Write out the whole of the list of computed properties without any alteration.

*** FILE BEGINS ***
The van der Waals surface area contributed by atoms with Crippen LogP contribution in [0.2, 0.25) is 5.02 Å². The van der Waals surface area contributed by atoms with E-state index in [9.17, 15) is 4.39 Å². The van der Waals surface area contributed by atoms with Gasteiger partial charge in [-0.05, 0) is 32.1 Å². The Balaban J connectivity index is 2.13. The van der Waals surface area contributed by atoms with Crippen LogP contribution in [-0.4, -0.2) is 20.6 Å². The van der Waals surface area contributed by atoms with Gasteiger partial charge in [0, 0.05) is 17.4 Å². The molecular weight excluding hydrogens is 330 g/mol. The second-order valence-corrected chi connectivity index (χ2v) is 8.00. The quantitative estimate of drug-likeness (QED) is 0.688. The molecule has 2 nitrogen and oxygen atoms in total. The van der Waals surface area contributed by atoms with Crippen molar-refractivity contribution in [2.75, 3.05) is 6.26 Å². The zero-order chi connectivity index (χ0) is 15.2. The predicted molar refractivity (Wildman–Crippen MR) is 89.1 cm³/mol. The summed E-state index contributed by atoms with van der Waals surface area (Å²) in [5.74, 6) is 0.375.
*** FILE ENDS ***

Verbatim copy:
The van der Waals surface area contributed by atoms with Crippen LogP contribution in [0.2, 0.25) is 5.02 Å². The van der Waals surface area contributed by atoms with E-state index in [9.17, 15) is 4.39 Å². The van der Waals surface area contributed by atoms with Gasteiger partial charge in [-0.05, 0) is 32.1 Å². The Balaban J connectivity index is 2.13. The van der Waals surface area contributed by atoms with Crippen LogP contribution in [-0.4, -0.2) is 20.6 Å². The van der Waals surface area contributed by atoms with Gasteiger partial charge in [0, 0.05) is 17.4 Å². The molecular weight excluding hydrogens is 330 g/mol. The second-order valence-corrected chi connectivity index (χ2v) is 8.00. The quantitative estimate of drug-likeness (QED) is 0.688. The molecule has 2 nitrogen and oxygen atoms in total. The van der Waals surface area contributed by atoms with Crippen molar-refractivity contribution in [2.75, 3.05) is 6.26 Å². The zero-order chi connectivity index (χ0) is 15.2. The predicted molar refractivity (Wildman–Crippen MR) is 89.1 cm³/mol. The summed E-state index contributed by atoms with van der Waals surface area (Å²) in [5.74, 6) is 0.375.